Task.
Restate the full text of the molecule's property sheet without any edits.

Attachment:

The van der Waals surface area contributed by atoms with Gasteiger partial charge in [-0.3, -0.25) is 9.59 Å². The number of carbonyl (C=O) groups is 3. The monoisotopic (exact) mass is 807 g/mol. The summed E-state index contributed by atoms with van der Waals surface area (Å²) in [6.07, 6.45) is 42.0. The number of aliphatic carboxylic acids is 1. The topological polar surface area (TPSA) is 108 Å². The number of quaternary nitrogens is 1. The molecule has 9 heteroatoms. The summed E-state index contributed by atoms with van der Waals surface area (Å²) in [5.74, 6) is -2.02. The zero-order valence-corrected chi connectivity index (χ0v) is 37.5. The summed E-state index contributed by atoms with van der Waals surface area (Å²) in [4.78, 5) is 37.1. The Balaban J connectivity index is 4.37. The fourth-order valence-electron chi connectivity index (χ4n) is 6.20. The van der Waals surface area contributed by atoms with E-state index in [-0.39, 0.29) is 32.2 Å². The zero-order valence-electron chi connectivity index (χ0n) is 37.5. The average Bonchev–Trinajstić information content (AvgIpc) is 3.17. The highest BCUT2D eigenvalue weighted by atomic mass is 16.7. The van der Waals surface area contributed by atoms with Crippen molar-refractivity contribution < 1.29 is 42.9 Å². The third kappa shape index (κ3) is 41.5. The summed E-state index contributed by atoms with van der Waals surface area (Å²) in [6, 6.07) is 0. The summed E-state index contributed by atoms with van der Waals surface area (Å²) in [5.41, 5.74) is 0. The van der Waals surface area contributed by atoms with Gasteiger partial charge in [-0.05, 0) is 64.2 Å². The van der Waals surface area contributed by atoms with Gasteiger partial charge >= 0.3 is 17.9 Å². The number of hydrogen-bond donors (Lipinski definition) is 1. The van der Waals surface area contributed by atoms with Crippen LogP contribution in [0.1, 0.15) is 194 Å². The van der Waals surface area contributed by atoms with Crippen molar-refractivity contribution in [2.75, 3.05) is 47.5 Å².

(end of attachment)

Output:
The van der Waals surface area contributed by atoms with Gasteiger partial charge in [-0.3, -0.25) is 9.59 Å². The number of carbonyl (C=O) groups is 3. The monoisotopic (exact) mass is 807 g/mol. The summed E-state index contributed by atoms with van der Waals surface area (Å²) in [6.07, 6.45) is 42.0. The number of aliphatic carboxylic acids is 1. The topological polar surface area (TPSA) is 108 Å². The number of quaternary nitrogens is 1. The molecule has 9 heteroatoms. The summed E-state index contributed by atoms with van der Waals surface area (Å²) in [5.74, 6) is -2.02. The zero-order valence-corrected chi connectivity index (χ0v) is 37.5. The summed E-state index contributed by atoms with van der Waals surface area (Å²) in [4.78, 5) is 37.1. The Balaban J connectivity index is 4.37. The fourth-order valence-electron chi connectivity index (χ4n) is 6.20. The van der Waals surface area contributed by atoms with E-state index in [-0.39, 0.29) is 32.2 Å². The zero-order valence-electron chi connectivity index (χ0n) is 37.5. The average Bonchev–Trinajstić information content (AvgIpc) is 3.17. The highest BCUT2D eigenvalue weighted by atomic mass is 16.7. The van der Waals surface area contributed by atoms with Crippen molar-refractivity contribution < 1.29 is 42.9 Å². The third kappa shape index (κ3) is 41.5. The summed E-state index contributed by atoms with van der Waals surface area (Å²) in [6, 6.07) is 0. The summed E-state index contributed by atoms with van der Waals surface area (Å²) in [5.41, 5.74) is 0. The van der Waals surface area contributed by atoms with Gasteiger partial charge in [-0.05, 0) is 64.2 Å². The van der Waals surface area contributed by atoms with Gasteiger partial charge >= 0.3 is 17.9 Å². The number of hydrogen-bond donors (Lipinski definition) is 1. The van der Waals surface area contributed by atoms with Crippen LogP contribution in [0.1, 0.15) is 194 Å². The van der Waals surface area contributed by atoms with Crippen molar-refractivity contribution in [2.75, 3.05) is 47.5 Å².